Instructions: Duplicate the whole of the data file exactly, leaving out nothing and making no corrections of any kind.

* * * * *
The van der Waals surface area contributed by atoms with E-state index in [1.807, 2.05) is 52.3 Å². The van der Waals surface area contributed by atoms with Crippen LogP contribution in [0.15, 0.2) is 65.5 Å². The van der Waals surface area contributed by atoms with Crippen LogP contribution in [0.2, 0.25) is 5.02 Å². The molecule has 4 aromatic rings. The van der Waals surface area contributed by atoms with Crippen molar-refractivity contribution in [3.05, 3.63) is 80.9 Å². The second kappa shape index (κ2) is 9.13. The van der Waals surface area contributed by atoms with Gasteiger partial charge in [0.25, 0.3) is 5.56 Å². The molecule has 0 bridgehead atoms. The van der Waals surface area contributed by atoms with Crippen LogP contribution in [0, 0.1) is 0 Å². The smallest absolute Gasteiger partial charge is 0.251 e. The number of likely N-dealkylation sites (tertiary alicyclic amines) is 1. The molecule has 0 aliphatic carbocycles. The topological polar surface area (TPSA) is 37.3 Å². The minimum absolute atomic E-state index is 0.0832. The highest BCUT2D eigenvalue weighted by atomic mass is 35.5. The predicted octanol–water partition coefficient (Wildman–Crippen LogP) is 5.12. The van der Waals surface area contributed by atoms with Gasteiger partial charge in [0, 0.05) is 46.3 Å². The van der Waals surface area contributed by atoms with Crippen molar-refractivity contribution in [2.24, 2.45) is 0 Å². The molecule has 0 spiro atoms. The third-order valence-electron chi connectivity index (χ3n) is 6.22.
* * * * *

The van der Waals surface area contributed by atoms with E-state index in [1.807, 2.05) is 52.3 Å². The van der Waals surface area contributed by atoms with Crippen LogP contribution in [0.15, 0.2) is 65.5 Å². The van der Waals surface area contributed by atoms with Crippen LogP contribution in [0.2, 0.25) is 5.02 Å². The molecule has 4 aromatic rings. The van der Waals surface area contributed by atoms with Crippen molar-refractivity contribution in [3.05, 3.63) is 80.9 Å². The second kappa shape index (κ2) is 9.13. The van der Waals surface area contributed by atoms with Gasteiger partial charge in [0.25, 0.3) is 5.56 Å². The molecule has 0 bridgehead atoms. The van der Waals surface area contributed by atoms with Crippen LogP contribution in [0, 0.1) is 0 Å². The smallest absolute Gasteiger partial charge is 0.251 e. The number of likely N-dealkylation sites (tertiary alicyclic amines) is 1. The molecule has 0 aliphatic carbocycles. The topological polar surface area (TPSA) is 37.3 Å². The minimum absolute atomic E-state index is 0.0832. The highest BCUT2D eigenvalue weighted by atomic mass is 35.5. The predicted octanol–water partition coefficient (Wildman–Crippen LogP) is 5.12. The van der Waals surface area contributed by atoms with Gasteiger partial charge in [0, 0.05) is 46.3 Å². The van der Waals surface area contributed by atoms with Crippen molar-refractivity contribution in [2.24, 2.45) is 0 Å². The molecule has 0 spiro atoms. The third-order valence-electron chi connectivity index (χ3n) is 6.22.